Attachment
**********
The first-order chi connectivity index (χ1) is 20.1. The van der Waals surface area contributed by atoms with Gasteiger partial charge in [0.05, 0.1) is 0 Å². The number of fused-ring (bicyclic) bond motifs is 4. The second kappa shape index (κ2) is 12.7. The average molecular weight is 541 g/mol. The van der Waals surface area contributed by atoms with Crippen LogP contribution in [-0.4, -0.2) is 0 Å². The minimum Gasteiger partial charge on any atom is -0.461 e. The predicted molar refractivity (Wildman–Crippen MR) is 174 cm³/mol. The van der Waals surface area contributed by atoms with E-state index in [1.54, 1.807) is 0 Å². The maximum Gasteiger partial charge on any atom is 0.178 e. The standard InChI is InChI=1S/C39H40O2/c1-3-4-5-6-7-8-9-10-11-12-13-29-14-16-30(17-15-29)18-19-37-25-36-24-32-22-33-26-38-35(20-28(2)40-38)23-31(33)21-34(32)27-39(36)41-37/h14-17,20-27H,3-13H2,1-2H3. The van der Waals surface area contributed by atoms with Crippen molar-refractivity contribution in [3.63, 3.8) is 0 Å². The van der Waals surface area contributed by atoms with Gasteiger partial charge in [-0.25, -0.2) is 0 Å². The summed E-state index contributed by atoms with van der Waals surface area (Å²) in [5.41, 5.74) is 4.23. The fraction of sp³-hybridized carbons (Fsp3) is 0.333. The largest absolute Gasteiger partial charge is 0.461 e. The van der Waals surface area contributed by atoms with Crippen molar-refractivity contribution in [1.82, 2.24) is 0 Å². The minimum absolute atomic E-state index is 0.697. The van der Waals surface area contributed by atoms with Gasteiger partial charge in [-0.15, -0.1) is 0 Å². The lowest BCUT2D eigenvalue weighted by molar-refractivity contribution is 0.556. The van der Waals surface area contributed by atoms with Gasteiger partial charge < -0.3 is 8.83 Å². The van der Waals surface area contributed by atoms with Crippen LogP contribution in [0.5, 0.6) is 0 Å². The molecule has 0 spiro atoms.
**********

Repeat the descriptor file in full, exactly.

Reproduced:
The first-order chi connectivity index (χ1) is 20.1. The van der Waals surface area contributed by atoms with Gasteiger partial charge in [0.05, 0.1) is 0 Å². The number of fused-ring (bicyclic) bond motifs is 4. The second kappa shape index (κ2) is 12.7. The average molecular weight is 541 g/mol. The van der Waals surface area contributed by atoms with Crippen LogP contribution in [-0.4, -0.2) is 0 Å². The minimum Gasteiger partial charge on any atom is -0.461 e. The predicted molar refractivity (Wildman–Crippen MR) is 174 cm³/mol. The van der Waals surface area contributed by atoms with E-state index in [1.54, 1.807) is 0 Å². The maximum Gasteiger partial charge on any atom is 0.178 e. The standard InChI is InChI=1S/C39H40O2/c1-3-4-5-6-7-8-9-10-11-12-13-29-14-16-30(17-15-29)18-19-37-25-36-24-32-22-33-26-38-35(20-28(2)40-38)23-31(33)21-34(32)27-39(36)41-37/h14-17,20-27H,3-13H2,1-2H3. The van der Waals surface area contributed by atoms with Crippen molar-refractivity contribution in [3.63, 3.8) is 0 Å². The van der Waals surface area contributed by atoms with Gasteiger partial charge in [-0.25, -0.2) is 0 Å². The summed E-state index contributed by atoms with van der Waals surface area (Å²) in [5.41, 5.74) is 4.23. The fraction of sp³-hybridized carbons (Fsp3) is 0.333. The largest absolute Gasteiger partial charge is 0.461 e. The van der Waals surface area contributed by atoms with Crippen molar-refractivity contribution in [1.82, 2.24) is 0 Å². The minimum absolute atomic E-state index is 0.697. The van der Waals surface area contributed by atoms with Gasteiger partial charge in [-0.15, -0.1) is 0 Å². The lowest BCUT2D eigenvalue weighted by molar-refractivity contribution is 0.556. The van der Waals surface area contributed by atoms with Gasteiger partial charge < -0.3 is 8.83 Å². The van der Waals surface area contributed by atoms with Crippen LogP contribution in [0.5, 0.6) is 0 Å². The molecule has 0 spiro atoms.